June 11, 2023

Twins pretending to be one another isn’t a foreign concept in cinema history. From Lindsay Lohan‘s lighthearted film The Parent Trap to Stanley Kubrick‘s acclaimed thriller The Shining, identical siblings have long been portrayed as inseparable for all the good and wrong reasons. However, it is unusual to see twins undergoing an identity crisis because their differences are seemingly imperceptible. David Cronenberg‘s 1988 classic, Dead Ringers, based on real-life brothers Cyril and Stewart Marcus has a way of overstepping the boundaries when it comes to a sibling relationship to the point that the audience becomes increasingly disturbed, but unable to unlock their eyes from the screen. This is a testament to Jeremy Irons‘ outstanding performance as the main duo and the gory surgical undertakings that keep the movie’s story in the bizarre territory.


In Dead Ringers, Bev (short for Beverly) and Ellie (short for Elliot) are twins who grew up wearing the same clothes, liking the same girls, and sharing the same interests in anatomy. It all boils down to their ease in being the same, even if this means that they will never be independent of one another. Ellie is the charming spokesperson, while Bev is the timid science aficionado. This means that for their reputation as gynecologists to remain soaring, they must work together to make their strengths even more revered in the public eye. Ellie takes charge whenever awards and important meetings take place, while Bev has a more reserved career dedicated to his patients at the clinic.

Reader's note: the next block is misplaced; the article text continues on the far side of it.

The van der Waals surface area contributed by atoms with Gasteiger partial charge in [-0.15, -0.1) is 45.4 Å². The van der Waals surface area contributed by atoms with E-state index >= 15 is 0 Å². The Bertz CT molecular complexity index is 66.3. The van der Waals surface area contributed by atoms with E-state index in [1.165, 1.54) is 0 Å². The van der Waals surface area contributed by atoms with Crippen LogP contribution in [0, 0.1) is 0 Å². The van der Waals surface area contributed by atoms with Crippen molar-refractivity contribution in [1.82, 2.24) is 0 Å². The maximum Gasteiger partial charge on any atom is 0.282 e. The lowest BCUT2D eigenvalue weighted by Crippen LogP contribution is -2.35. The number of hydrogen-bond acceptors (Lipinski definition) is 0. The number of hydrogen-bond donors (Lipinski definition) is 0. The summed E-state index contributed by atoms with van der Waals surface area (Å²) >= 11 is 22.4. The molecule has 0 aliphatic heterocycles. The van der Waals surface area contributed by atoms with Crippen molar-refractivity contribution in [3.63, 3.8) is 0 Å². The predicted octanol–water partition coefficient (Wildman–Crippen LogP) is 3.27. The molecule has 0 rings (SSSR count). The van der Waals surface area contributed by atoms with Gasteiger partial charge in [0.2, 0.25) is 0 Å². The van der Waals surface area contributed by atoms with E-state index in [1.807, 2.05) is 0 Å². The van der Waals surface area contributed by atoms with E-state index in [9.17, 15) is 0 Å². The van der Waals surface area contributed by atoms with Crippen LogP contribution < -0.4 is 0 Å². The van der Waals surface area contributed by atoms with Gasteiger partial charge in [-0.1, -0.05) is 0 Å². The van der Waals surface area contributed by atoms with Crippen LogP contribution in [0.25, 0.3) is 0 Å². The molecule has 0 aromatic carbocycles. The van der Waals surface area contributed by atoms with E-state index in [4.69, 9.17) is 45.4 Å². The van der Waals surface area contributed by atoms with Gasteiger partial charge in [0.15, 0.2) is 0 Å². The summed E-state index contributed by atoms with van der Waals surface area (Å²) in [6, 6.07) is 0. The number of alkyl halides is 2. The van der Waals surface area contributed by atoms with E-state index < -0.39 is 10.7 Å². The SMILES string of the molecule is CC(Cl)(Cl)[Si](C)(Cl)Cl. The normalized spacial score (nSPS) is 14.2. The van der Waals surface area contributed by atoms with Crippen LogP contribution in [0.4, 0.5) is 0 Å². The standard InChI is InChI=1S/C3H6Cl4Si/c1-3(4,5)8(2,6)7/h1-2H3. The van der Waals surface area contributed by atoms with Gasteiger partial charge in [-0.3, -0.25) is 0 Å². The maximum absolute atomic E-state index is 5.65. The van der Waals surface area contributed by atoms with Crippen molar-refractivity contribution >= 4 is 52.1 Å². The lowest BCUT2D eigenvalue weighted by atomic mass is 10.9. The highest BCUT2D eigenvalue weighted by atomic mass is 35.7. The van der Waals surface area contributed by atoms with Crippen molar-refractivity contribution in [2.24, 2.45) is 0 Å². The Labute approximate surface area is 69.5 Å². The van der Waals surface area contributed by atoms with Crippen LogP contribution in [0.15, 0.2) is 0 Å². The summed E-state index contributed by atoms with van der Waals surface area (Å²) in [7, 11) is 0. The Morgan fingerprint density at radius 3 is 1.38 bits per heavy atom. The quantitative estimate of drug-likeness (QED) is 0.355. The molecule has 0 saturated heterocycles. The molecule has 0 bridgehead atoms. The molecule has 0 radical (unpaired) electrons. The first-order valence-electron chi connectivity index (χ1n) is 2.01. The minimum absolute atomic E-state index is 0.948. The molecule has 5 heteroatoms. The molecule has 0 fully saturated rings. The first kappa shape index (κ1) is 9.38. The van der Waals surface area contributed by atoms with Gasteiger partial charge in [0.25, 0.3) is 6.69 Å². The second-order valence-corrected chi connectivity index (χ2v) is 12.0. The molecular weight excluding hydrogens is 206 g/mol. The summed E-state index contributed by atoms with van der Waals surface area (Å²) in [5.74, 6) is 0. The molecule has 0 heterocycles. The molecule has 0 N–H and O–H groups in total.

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Image via 20th Century Fox

Although they attract attention and praise for their groundbreaking fertility procedures, they are never recognized for their individuality. This fools the siblings into thinking that because no one deems them as two brilliant minds, they also can’t perceive themselves that way. This is clear when they receive a prize and only Ellie goes up on stage to represent the duo. Later on, he shares the award with Bev and says that he wished his little brother had gone to the ceremony too. The sibling responds with “I was there”, which shows that he also believes that he and his brother are one and the same.